Naming reality and then reframing it.
I’ve done a lot of that again this week. In conversation after unplanned conversation. And as I’ve done so, I’ve heard that whisper which might be God’s. A tendril of thought, drawing my attention to what it is that I do and to how others respond.
In the midst of all this living, naming and reframing, I’ve also been reading. I’ve been reading about the symbolic frame of leadership, one of four identified by Bolman and Deal. They say this in Reframing Organizations:
In a world of uncertainty and ambiguity, a key function of symbolic leadership is to offer plausible and hopeful interpretations of experience.
In a collision of my narratives, I’ve been riffing lately in Romans 4. It’s been the foundation of so many of my reframing conversations lately in a context dear to me. Abraham, the text says, faced facts. He faced facts and saw that his body was as good as dead. His wife was barren. The promises of God looked set to fail. And in the context so dear to me, I’ve metaphorically looked at death face to face.
In Bolman and Deal’s words, I have experienced uncertainty and ambiguity.
In the words of a great apostle of the faith, I have faced facts.
And then, against hope, in hope I have believed. These the words of that apostle about the father of faith. I have chosen to go beyond merely naming the reality. I have reframed it. I have chosen to articulate plausible and hopeful interpretations, to speak life and not death. In fact this week alone, I have entered into the smog of others’ grief and fear, I have breathed that same air of death, and yet I have declared the old, old story where death must always give way to resurrection.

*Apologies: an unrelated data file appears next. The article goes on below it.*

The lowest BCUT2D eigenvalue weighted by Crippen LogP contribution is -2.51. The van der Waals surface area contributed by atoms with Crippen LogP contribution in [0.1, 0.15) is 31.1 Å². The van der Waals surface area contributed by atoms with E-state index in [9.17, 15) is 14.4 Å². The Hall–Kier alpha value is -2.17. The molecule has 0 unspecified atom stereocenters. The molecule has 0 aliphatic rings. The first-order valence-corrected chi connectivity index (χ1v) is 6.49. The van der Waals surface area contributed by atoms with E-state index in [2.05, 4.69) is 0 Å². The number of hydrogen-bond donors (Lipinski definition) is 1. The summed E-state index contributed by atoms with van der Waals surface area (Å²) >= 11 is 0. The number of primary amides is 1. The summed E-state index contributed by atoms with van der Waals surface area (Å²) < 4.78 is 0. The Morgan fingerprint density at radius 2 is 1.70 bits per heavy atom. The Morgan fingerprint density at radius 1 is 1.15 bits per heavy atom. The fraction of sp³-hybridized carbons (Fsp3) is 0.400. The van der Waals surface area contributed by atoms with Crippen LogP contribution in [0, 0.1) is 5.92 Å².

In the speaking and the praying, the almost-aggressive reframing, people have told me they felt his peace come upon them. They tell me that my words have brought life. And I smile because his words, of course, ARE life.
I smile too because of that whisper, the one that might be God’s. As I’ve lived and as I’ve read this week, he’s been answering the question I began asking four years ago. He’s been showing me what kind of leader I am, what it means to lead as prophet. I’ve understood more fully how my life’s strands interweave – rigorous scholarship of Word and tradition, invitation to carry his presence as icon of Jesus, call as a prophet to his people, even legal training in interpretation and argument construction.
He’s shown me that all of these disparate parts make sense together as a leadership which Bolman and Deal call symbolic and which I think Scripture calls prophetic. And now, more than ever, I see that prophet-leaders don’t only dream dreams and see visions (though I’ve known dramatic increase in those over eighteen months). Prophet-leaders don’t only declare Spirit-inspired words as those may come in the moment. They also do the hard work, the painstaking toil of dividing the Word, of exegeting this uncertain and ambiguous world. They face facts and then they make meaning of those facts so that…
…against hope, in hope together we might believe.